Where do we go from here? Take 10-15 Minutes to Complete the Transformation 2025 Survey
Please take 10-15 minutes to complete this survey: https://bit.ly/3qRAePa
Transformation 2025 Background and Progress:
The first phase of the Transformation 2025 plan formally launched in 2015 had specific goals, strategies and benchmarks.
Over 4,000 adults and 4,000 youth have provided input on the initial plan which has been updated with recommendations from the community and leaders from every sector on an annual basis.
Collectively, we were able to make measurable progress for African-Americans and North Omaha residents which has had a positive impact on the entire region. Hundreds of organizations and thousands of residents have participated in the work to create the momentum and these results:
Collective Results 2009-2019 (Before COVID):
- Reduced unemployment from a high of 20% to 7.5%. Connected over 2,000 residents to employment.
- Increased youth employment. Connected over 6,500 youth to career exploration, jobs and internships.
- Increased household incomes. From a low of $34,170 to a high of $39,434.
- Reduced poverty. 32% to 22%.
- Increased high school graduation rates. 64% to a high of 80%.
- Increase the number with college degrees. 16% to a high of 22%.
- Increase the number of housing units in North Omaha. Over 1,000 new mixed-income units developed.
- Reduced gun violence. Decreased as much as -74% before spiking again in 2020 in the midst of COVID.
- Started the process of rebuilding the arts, culture, entertainment and business district at 24th and Lake.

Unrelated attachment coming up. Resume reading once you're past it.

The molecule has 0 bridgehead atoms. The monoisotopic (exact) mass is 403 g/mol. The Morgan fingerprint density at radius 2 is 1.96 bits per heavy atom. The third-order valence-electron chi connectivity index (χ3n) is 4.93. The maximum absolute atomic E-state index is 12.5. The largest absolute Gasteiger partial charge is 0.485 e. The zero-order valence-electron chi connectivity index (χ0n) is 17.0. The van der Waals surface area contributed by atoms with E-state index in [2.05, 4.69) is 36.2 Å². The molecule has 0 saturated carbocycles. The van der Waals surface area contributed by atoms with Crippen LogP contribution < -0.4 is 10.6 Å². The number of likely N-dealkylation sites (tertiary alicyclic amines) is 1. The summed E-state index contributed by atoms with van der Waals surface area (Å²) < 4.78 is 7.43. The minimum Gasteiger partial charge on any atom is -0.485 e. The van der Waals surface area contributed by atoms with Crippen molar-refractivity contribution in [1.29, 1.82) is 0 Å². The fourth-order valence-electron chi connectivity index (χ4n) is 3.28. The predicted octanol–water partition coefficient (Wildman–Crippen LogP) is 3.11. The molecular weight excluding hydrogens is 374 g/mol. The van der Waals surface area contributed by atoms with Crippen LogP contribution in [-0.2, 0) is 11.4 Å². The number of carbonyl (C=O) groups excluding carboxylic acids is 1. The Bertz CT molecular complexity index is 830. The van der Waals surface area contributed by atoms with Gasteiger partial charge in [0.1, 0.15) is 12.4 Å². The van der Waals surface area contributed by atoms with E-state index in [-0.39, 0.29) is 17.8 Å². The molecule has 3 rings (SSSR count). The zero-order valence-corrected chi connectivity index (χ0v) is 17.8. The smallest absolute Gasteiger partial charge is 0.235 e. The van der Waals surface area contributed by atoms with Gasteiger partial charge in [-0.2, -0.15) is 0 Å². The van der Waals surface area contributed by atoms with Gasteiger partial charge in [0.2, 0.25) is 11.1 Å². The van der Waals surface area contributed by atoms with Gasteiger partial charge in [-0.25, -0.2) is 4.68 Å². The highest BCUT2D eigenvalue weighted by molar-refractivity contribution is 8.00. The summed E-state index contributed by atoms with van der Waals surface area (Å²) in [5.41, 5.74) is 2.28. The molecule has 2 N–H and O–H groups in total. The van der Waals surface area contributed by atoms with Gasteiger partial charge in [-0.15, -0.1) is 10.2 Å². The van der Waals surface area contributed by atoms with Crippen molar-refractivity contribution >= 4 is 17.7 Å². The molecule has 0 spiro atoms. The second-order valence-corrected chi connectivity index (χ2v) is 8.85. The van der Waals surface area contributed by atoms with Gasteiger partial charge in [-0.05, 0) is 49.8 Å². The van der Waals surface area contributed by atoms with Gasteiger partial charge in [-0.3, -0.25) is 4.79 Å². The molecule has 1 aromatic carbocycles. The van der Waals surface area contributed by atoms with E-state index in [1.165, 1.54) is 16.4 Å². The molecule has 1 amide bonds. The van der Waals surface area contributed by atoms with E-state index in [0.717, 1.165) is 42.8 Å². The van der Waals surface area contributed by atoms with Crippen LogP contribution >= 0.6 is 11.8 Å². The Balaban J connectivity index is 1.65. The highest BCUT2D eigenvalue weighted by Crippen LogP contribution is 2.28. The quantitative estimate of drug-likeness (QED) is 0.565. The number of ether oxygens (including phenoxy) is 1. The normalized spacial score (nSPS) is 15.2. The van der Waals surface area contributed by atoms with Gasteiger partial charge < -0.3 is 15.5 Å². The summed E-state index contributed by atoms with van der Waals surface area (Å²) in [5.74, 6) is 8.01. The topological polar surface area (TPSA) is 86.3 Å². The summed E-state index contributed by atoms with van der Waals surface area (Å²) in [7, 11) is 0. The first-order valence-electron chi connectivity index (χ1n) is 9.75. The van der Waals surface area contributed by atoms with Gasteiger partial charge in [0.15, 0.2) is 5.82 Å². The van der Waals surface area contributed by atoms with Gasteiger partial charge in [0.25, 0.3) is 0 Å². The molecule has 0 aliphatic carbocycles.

- Increased visits to the North Omaha Village Zone area (16th to 36th, Cumings to Pratt). Hosted events attracting over 5,000 to the district.
- Served as catalysts to generate hundreds of millions in public/private redevelopment in North Omaha.
(Data Sources: American Community Survey, Census; UNO Research; Omaha Public Schools; Nebraska Dept. of Education; Omaha Police Department, City of Omaha – Planning Department and others)
There’s a lot more work ahead. Together, we can create more positive change.
Help set the priorities for the next five years by updating the Transformation 2025 Plan.
Ted Lampkin: Rising to Meet the Challenge
Charles Drew Health Center
Growing up down the street from Charles Drew Health Center, Inc., it was no question for Ted Lampkin to give back to the community that helped raise him.
“I’m passionate about public health because I am a product of public health services. Coming up, my family and I used the services at Charles Drew.”
As the Associate Director of Behavioral Health Services, Ted has been on the front-line teaching and training team members in new approaches to behavioral health. It’s no surprise that when COVID-19 struck, Ted was front and center.
“My role was to help transition the Behavioral Health department from doing face-to-face therapy to telehealth therapy.”
While COVID-19 began to escalate, increasing evidence highlighted racial and ethnic minority groups are being disproportionately affected by COVID-19.
“We made it easy for the patients, providing traditional face-to-face, telehealth, and when needed telephonic sessions. A lot of patients had anxiety about COVID-19 and being in the middle of a pandemic, in addition to their other stressers.”